However, the election is interesting for other reasons, as well.
We begin by considering excerpts from McSally, 1st female AF pilot to fly in combat, joins GOP race in Dist. 8, dated February 9, 2012 (see also here):
The first woman to fly fighters in combat for the Air Force, and first to command a fighter squadron in combat, is entering the special election to fill U.S. Rep. Gabrielle Giffords' vacated congressional seat.
Martha McSally confirmed her intentions Wednesday to join the Republican primary. She made her decision after analyzing three factors: was it feasible, was she electable, and did she feel called to run.
Skipping down in the article, McSally explained part of why she should be considered a serious candidate.
"I've got a record of standing up for constitutional rights, of doing the right thing regardless of the personal cost," McSally said.
In 2001, McSally sued the Pentagon over its requirement that military women serving in Saudi Arabia wear abayas, or traditional black Muslim cloaks, off base. She said the practice was offensive to her as a Christian.
After the Supreme Court agreed, McSally said the military retaliated against her by giving her poor performance reviews and deeming her unfit for leadership positions. She vowed to continue a legal battle against the Air Force until her career prospects were restored.
Then in 2004, she was named commander of Davis-Monthan Air Force Base's 354th Fighter Squadron, a position she held until 2006. She dropped her suit at the time.
More background on McSally can be found in Fighter pilot McSally aims at GOP CD8 race. Of course, her campaign website may be of interest, as well.
McSally brought this particular Congressional race to national attention when she was interviewed in Fox News. Though McSally did a great job, the interview really turned into a homerun when McSally was asked about Republican Presidential candidate Rick Santorum's concerns about easing the restrictions on women in combat. Her response went viral, and may have earned her a new nickname.
From McSally about Santorum: 'I wanted to kick him in the jimmy', February 17, 2012:
In an interview Santorum said that move could compromise the interests of mission because of "other types of emotions that are involved."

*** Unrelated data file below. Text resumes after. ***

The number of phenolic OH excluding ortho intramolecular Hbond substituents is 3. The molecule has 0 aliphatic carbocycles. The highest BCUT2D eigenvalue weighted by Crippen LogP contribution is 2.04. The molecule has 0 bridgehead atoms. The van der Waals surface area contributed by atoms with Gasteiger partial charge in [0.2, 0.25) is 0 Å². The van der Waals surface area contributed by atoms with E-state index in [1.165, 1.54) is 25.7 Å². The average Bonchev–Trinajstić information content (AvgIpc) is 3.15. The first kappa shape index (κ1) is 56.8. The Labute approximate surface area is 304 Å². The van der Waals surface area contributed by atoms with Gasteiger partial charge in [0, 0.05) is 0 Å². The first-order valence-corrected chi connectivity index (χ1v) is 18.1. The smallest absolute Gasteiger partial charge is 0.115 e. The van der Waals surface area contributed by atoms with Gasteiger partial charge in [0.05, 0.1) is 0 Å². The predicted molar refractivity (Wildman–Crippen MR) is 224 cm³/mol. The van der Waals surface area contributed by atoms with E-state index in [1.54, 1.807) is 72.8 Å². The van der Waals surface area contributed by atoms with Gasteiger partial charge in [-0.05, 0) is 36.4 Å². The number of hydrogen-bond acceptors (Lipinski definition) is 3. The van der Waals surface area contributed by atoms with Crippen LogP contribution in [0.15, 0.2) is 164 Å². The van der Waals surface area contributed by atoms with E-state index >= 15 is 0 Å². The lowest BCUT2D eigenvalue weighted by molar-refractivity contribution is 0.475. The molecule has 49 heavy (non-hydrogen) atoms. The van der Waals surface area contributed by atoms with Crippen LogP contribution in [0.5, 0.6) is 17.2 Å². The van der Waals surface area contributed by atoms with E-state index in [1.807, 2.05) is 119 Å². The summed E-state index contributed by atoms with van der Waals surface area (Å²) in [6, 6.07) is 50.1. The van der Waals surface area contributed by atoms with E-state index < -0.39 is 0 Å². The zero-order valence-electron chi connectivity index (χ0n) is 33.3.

"I agree with many of the things that Rick Santorum says," McSally said. "But when I heard this I really just wanted to go kick him in the jimmy."
When the announcer repeated her phrase, "Kick him in the jimmy?" McSally continued:
"Yeah, he's totally out of touch. I mean, completely out of touch," McSally said. "These are the kind of arguments we heard 20-25 years ago as to why women couldn't be fighter pilots. It's an insult to the men and women who are serving overseas, putting their lives on the line and focusing on the mission right now."
Colonel McSally, at this point I find no reason not to take you at face value, so I will offer my input: perhaps the reason you agree with many of the things Rick Santorum says, but have this urge to "kick him in the jimmy", is because Santorum is really just a 'rider'.
Specifically, my question for you - and this may take some research on your part - what did Santorum do to be named to Sibel Edmonds' Dirty Dozen list?
You might be surprised to find out that you worked in the office of another US Senator who made that list.
Assuming I can take you at face value, perhaps you are aiming too low: maybe you are the one who should be running for the center seat, not Santorum.
But, then again, who knows? The Sibel Edmonds case opens the door and sheds some light into a very convoluted underworld, doesn't it?
This will be the first in a new series of posts following this Arizona Congressional race... a race which, I believe, raises many questions, and may have some related topics.
Meanwhile, other Republican contenders for the seat include: school district employee Adam Hansen, who suspended his campaign and endorsed McSally; State Senator Frank Antenori, who is a combat veteran of the US Army Special Forces, having received a Bronze Star for action at Debecka, Iraq; businessman and community activist Dave Sitton, who has no military service but has received honors for advocating on behalf of the military; Army veteran John Lervold, who served as an airborne infantryman and later as an interrogator, then left the Army and began training Army interrogators at Fort Huachuca; and Marine veteran and businessman Jesse Kelly, who currently works as a project manager for a construction company.